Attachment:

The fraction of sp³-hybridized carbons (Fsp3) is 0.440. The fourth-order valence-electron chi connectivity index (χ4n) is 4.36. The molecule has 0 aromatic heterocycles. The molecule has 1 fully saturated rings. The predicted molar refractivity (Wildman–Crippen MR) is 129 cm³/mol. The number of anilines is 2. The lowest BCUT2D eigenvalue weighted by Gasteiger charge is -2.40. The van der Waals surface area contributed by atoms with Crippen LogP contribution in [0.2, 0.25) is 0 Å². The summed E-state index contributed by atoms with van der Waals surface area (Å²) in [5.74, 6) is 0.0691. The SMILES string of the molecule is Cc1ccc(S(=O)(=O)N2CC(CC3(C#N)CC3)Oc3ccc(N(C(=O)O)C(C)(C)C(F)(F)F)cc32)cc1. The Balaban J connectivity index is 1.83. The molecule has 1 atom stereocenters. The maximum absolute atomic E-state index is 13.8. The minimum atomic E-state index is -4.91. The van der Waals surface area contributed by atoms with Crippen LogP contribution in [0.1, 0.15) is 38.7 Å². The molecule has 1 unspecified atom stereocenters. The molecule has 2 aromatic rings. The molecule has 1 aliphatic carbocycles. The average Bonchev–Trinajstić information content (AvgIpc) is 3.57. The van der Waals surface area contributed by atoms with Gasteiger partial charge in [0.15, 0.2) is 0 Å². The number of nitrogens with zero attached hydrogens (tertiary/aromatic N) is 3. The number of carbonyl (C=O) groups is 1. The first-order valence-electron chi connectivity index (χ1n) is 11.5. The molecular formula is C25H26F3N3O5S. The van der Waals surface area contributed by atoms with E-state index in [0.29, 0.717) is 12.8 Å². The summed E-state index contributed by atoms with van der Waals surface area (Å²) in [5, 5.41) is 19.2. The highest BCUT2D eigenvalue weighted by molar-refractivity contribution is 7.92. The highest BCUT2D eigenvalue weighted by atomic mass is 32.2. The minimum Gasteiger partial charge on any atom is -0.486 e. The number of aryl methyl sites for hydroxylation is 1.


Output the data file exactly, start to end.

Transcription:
The fraction of sp³-hybridized carbons (Fsp3) is 0.440. The fourth-order valence-electron chi connectivity index (χ4n) is 4.36. The molecule has 0 aromatic heterocycles. The molecule has 1 fully saturated rings. The predicted molar refractivity (Wildman–Crippen MR) is 129 cm³/mol. The number of anilines is 2. The lowest BCUT2D eigenvalue weighted by Gasteiger charge is -2.40. The van der Waals surface area contributed by atoms with Crippen LogP contribution in [0.2, 0.25) is 0 Å². The summed E-state index contributed by atoms with van der Waals surface area (Å²) in [5.74, 6) is 0.0691. The SMILES string of the molecule is Cc1ccc(S(=O)(=O)N2CC(CC3(C#N)CC3)Oc3ccc(N(C(=O)O)C(C)(C)C(F)(F)F)cc32)cc1. The Balaban J connectivity index is 1.83. The molecule has 1 atom stereocenters. The maximum absolute atomic E-state index is 13.8. The minimum atomic E-state index is -4.91. The van der Waals surface area contributed by atoms with Crippen LogP contribution in [0.1, 0.15) is 38.7 Å². The molecule has 1 unspecified atom stereocenters. The molecule has 2 aromatic rings. The molecule has 1 aliphatic carbocycles. The average Bonchev–Trinajstić information content (AvgIpc) is 3.57. The van der Waals surface area contributed by atoms with Gasteiger partial charge in [0.15, 0.2) is 0 Å². The number of nitrogens with zero attached hydrogens (tertiary/aromatic N) is 3. The number of carbonyl (C=O) groups is 1. The first-order valence-electron chi connectivity index (χ1n) is 11.5. The molecular formula is C25H26F3N3O5S. The van der Waals surface area contributed by atoms with E-state index in [0.29, 0.717) is 12.8 Å². The summed E-state index contributed by atoms with van der Waals surface area (Å²) in [5, 5.41) is 19.2. The highest BCUT2D eigenvalue weighted by molar-refractivity contribution is 7.92. The highest BCUT2D eigenvalue weighted by atomic mass is 32.2. The minimum Gasteiger partial charge on any atom is -0.486 e. The number of aryl methyl sites for hydroxylation is 1.